Art Dubai Modern Talks is a series of conversations around different themes exploring Curating Narratives, Building Futures and Creating Value for Modern Art from the Middle East, South Asia and Africa.
Art Dubai Modern returns with a rigorous talks program featuring a diverse number of leading figures from across the globe within the discipline of modernist studies. The title of this year’s edition takes it’s cue from artist Anjolie Ela Menon, who when asked about her formative years in 1950s Mumbai responded: “I rejected everything that was going on… all that very pretty stuff that they were doing there, you know maidens with pots on their heads.”
Menon’s statement of aversion towards essentialist gender and geographical constraints sets the tone for this year’s highly anticipated program. It beckons us to consider acts of rejection as generative strategies of protest against, and rupture with skewed power structures. From museum practitioners and art historians, to private collectors, art dealers and independent curators and scholars, speakers will unpack, complicate, and challenge a number of narratives pertaining to the good, the bad and the (un)pretty mechanisms by which histories and collections of lesser-explored modernisms have been assembled and disseminated.
The title also playfully debunks the avenues by which the story of the so-called “periphery” continues to be reduced through words and displays. Isn’t the road to hell paved with every good intention? If the statement, “we have never been modern,” to cite Bruno Latour’s critique of the theory and application of modernism, can be applied within the context of the so called “West”, the 20 artists from the MENASA that are on view through solo presentations focused on specific periods in this year’s Modern section, provide a renewed perspective on the contradictions, antagonisms, accomplishments, as well as the commonalities of an intense period of rigorous negotiation and creation that is anything but monolithic. We have been pretty modern, after all.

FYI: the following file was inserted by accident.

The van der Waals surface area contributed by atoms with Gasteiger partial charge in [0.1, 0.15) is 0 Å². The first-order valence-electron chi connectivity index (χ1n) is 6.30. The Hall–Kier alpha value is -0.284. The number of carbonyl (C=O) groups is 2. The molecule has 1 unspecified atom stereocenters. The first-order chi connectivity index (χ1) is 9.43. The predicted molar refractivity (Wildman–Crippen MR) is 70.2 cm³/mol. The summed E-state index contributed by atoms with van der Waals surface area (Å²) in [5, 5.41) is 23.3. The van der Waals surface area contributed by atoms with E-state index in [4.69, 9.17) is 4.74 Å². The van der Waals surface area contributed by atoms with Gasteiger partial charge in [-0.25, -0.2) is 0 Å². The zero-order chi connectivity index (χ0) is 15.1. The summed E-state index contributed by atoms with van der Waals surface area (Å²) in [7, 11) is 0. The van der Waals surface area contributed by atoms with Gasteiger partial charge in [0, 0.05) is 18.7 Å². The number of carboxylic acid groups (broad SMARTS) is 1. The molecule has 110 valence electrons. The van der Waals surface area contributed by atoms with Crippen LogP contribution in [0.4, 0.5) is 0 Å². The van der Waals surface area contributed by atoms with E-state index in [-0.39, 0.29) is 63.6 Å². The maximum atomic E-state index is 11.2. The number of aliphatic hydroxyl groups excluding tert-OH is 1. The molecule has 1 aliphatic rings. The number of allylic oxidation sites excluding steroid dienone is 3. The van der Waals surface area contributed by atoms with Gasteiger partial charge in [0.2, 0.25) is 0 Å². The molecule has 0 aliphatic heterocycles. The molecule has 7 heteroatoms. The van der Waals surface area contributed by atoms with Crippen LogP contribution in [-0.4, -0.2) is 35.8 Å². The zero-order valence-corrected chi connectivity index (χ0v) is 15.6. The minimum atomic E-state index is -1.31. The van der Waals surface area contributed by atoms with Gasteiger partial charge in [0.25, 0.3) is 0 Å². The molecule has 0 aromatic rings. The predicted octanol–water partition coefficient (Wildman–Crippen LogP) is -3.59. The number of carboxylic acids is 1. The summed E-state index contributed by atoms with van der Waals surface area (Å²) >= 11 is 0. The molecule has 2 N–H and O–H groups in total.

On (Un) PRETTY Narratives
With the field still in a relatively nascent stage, how are narratives of modernism being developed and communicated? From itinerant exhibitions and permanent acquisitions, to private collections turning public and an increasing number of publications by independent scholars and researchers, who has the biggest impact? What happens when these diverse practices find themselves in a state of contradiction? Can they converge and still safeguard a plurality of voices?
A conversation moderated by Dr. Till Fellrath – Co-founder, Art Reoriented in Munich and New York with:
Dr. Doris Krystof – Chief Curator, Kunstsammlung K20/K21 in Düsseldorf
Basel Dalloul – Managing Director, The Ramzi and Saeda Dalloul Art Foundation in Beirut
Fatenn Mostafa-Kanafani – Founding Director, Art Talks and Independent Researcher in Cairo
Not All That Glitters Is BAD
Much has been said and written about the contested conflation between the private and public, commercial and not-for profit, and the layperson and the specialist. This overlap has at times been critical for the preservation and advancement of modern artistic legacies in places where the conventional cultural and academic infrastructures have been lacking. What are the pitfalls of such a marriage, or can a blurring of boundaries lead to the creation of more value?
A conversation moderated by Melissa Gronlund – Art Correspondent for the National in the UAE with:
Frank Kilbourn – Collector and Executive Chairperson, Strauss & Co. in Cape Town
Abraham Karabajakian – Co-founder, KA Art Collection in Beirut
Ashish Anand – Managing Director and CEO, DAG in Delhi, Mumbai and New York
GOOD Is A Matter of Perspective
Some recent scholarship has begun to propose a shift from the paradigms of Post-Colonialism and Saïdian Orientalism towards a Transmodern model of criticism. Instead of the polarizing “East” versus “West” model, recent publications and curatorial projects have been favoring an approach whereby the two can be reassessed as a continuum emanating from a complex network of formal and thematic affiliations rather than geographical divisions. Are we all in agreement? Does the more established model still hold, or is there merit in merging seemingly irreconcilable positions to portray a more compelling portrait of modernism’s complex facets?
A conversation moderated by Dr. Sam Bardaouil – Co-founder, Art Reoriented in Munich and New York with:
Dr. Chika Okeke-Agulu – Professor of African and African Diaspora art history and theory at Princeton University
Dr. Adila Laïdi-Hanieh, Director General, The Palestinian Museum in Birzeit
Durjoy Rahman, Founder and Supporter, Durjoy Bangladesh Foundation